Through an examination of film’s within a country, or a moment in time, one can truly come to understand what the public values in terms of a certain ideology. In the United States, popular entertainment has long been a method of romanticizing the stories of so-called self-made men. It has been seen as the most effective way to portray the American Dream, individualism, and the unique past of the United States for audiences living within modern society. These stories are often quite heroic, and show the value of hard work in a distinctly “American” tone. Although individualism itself as a tenant can be quite harmful, when it is used as a theme in entertainment, it can be effective in creating sentiment, and pride. So, individualism has contributed significantly to this history of American entertainment, and has been crucial in creating a vast sentimentality for a past where hard work was shown to be the greatest virtue.
The history of film in America is far too rich, and far too expansive to fully look towards every film with themes of individualism. So, two films (Citizen Kane, and Giant) have been selected to discuss. The famed writer, director, and actor Orson Welles created his first film “Citizen Kane” in 1941. Citizen Kane directly displayed the ability of an American man to take control of his own destiny, and create and empire. Kane is an incredible work of American art, but its general popularity also displays how the American public reacts to (and embraces) stories such as the one presented in the film. At the time it was released, the country was on the tail end of the Great Depression, and Citizen Kane presented them with a great (and flawed) character that was meant to inspire. The touch of individualism can be seen as one of the defining features of the film, and one that makes it distinctly American. Kane must be mentioned in this conversation due to the fact that it is one of the most well regarded films in the history of American cinema. It possesses dominant themes regarding what it is seen to “be an American,” and the attitude/determination of the character Charles Foster Kane is still treasured 75 years later.
“Giant,” which was released 15 years after Citizen Kane, featured a much different set of characters, and a much different setting. The setting of the film is crucial, as it took place in Texas, because it adds a greater sentiment for the American virtue of individualism. It displays true grit among many characters in order to persevere in the harsh climate of Texas. While the plot is not explicitly regarding individualism (and, really, followed many issues regarding race), it is frequently cited as one of the most prominent films depicting the rugged individualism of the western United States, and shows the prominence of the American Dream. This type of film truly shows the importance of individualism and the American Dream in Hollywood during the 20th century. The film possessed a mighty budget, gigantic stars (including James Dean and Elizabeth Taylor), and incredible reception from the American public (and the Academy). The ways audiences react to film is a great indicator as to what the dominant sentiment is among them. It shows through why they love stories regarding the western frontier, and latch on to certain characters within those stories. It is because of this ideal that has been so distinctly taught to generations of Americans, and truly is a facet of everyday life.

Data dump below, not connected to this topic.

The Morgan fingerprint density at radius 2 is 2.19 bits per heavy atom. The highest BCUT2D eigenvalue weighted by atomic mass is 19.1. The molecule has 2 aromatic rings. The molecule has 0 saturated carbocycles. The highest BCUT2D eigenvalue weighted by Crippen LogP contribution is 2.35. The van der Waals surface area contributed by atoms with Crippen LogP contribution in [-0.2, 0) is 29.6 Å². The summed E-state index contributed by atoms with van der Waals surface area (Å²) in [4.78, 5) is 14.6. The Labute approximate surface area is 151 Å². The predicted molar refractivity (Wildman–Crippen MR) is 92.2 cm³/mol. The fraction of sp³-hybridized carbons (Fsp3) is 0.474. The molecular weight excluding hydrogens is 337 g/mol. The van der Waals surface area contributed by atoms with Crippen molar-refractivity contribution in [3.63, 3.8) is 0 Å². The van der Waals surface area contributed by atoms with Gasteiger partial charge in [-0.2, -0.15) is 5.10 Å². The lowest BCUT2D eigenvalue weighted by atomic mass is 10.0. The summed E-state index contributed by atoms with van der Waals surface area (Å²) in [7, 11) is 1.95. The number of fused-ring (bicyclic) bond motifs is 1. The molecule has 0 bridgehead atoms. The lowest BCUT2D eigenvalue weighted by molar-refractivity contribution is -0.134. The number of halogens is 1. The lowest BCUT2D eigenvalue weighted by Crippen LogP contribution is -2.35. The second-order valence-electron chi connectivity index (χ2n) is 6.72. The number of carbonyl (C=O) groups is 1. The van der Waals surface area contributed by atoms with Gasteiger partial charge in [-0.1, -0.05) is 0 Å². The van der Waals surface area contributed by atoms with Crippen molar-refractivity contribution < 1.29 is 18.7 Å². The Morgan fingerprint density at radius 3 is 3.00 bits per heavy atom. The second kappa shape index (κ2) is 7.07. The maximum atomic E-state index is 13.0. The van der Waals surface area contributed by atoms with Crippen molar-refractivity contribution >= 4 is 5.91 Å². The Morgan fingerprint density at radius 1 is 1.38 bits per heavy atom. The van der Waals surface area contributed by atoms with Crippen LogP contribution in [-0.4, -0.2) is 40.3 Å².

All in all, there are many examples throughout the history of American film that display the importance of individualism upon the popular entertainment of the United States (I would love to hear any other examples you can think of). But, Citizen Kane and Giant, more so than others, captured the true unique value of individualism in the United States (in two very distinct regions).